Domestic Violence by Strangulation
One of the major concerns by the legislature in the recent past are household members, or family members, who attack one another by putting their hands around the other’s neck. Unfortunately, this offense is all too common and the legislature has deemed situations like this to be a felony as opposed to misdemeanor. This statute is found in Florida Statutes 784.041(2)(a) and the elements of the offense are outlined in Florida Standard Jury Instructions Section 8.5(a).What is Domestic Violence by Strangulation?
To prove the crime of Domestic Battery by Strangulation, the State must prove three elements. In order to be convicted, the following elements must be proven beyond every reasonable doubt.
The accused impeded the normal breathing or circulation of the blood of the alleged victim against the victim’s will by applying pressure on the throat or neck of the alleged victim, or by blocking the nose or mouth of alleged victim. The action must have been done knowingly and intentionally.
In so doing, the accused created a risk of great bodily harm, or caused great bodily harm to the alleged victim.
The accused was a family or household member of the alleged victim or was involved in a dating relationship with alleged victim.
“Family or household member” means spouses, former spouses, persons related by blood or marriage, persons who are presently residing together as if a family or who have resided together in the past as if a family, and persons who are parents of a child in common regardless of whether they have been married. With the exception of persons who have a child in common, the family or household members must be currently residing or have in the past resided together in the same single dwelling unit.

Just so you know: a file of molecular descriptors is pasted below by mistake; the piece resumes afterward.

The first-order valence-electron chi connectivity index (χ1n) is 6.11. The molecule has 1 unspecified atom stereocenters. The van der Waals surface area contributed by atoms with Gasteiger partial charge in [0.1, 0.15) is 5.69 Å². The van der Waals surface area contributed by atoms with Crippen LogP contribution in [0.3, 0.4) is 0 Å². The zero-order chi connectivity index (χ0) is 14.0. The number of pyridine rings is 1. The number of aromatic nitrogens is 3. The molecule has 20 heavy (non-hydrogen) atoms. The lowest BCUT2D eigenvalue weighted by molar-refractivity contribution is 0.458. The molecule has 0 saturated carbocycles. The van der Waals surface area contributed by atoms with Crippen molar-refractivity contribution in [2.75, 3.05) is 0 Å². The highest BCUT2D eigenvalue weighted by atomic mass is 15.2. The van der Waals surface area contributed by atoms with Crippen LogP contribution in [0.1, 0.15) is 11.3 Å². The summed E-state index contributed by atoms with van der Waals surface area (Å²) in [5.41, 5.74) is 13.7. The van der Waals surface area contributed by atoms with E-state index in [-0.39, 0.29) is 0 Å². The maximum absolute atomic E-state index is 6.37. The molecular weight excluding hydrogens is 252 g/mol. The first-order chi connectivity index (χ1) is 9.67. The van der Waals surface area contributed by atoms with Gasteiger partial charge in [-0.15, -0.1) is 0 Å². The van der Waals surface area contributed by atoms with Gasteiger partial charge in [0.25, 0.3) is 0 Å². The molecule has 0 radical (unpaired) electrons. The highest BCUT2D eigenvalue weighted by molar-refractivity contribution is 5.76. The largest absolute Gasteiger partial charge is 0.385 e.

“Dating relationship” means a continuing and significant relationship of a romantic or intimate nature.
As a former prosecutor, Matt Thompson dealt with numerous victims who were the victims of domestic violence by strangulation. In training to deal with the victims, Attorney Matt Thompson attended a class for first responders, nurses, victim’s advocates, and police officers, that focused on what to look for in victims of Domestic Violence by Strangulation. This class was put on by the Seminole County Sheriff’s Department, and in learning how to prosecute valid claims of this nature, Matt Thompson now uses the skills he learned in handling these cases to defend these claims against his clients.
The penalties for a Domestic Violence by Strangulation include those faced in a plain Domestic Violence charge. In many domestic violence cases, at least one party is left temporarily without a home, or might be prevented from speaking with to their spouse, partner, or children. The State might insist that you take a treatment class called the Domestic Violence Intervention program, or another similar program. Treatment programs such as these can be costly, and typically run for several weeks (up to 26) and require homework assignments. In addition, because Domestic Violence by Strangulation is a felony, the State is less willing to negotiate. The maximum sentence for this charge five years of imprisonment, five years of probation, and a fine of $5,000.
Contact Thompson Law today to see how we can help you, (877) 934-4LAW (4529).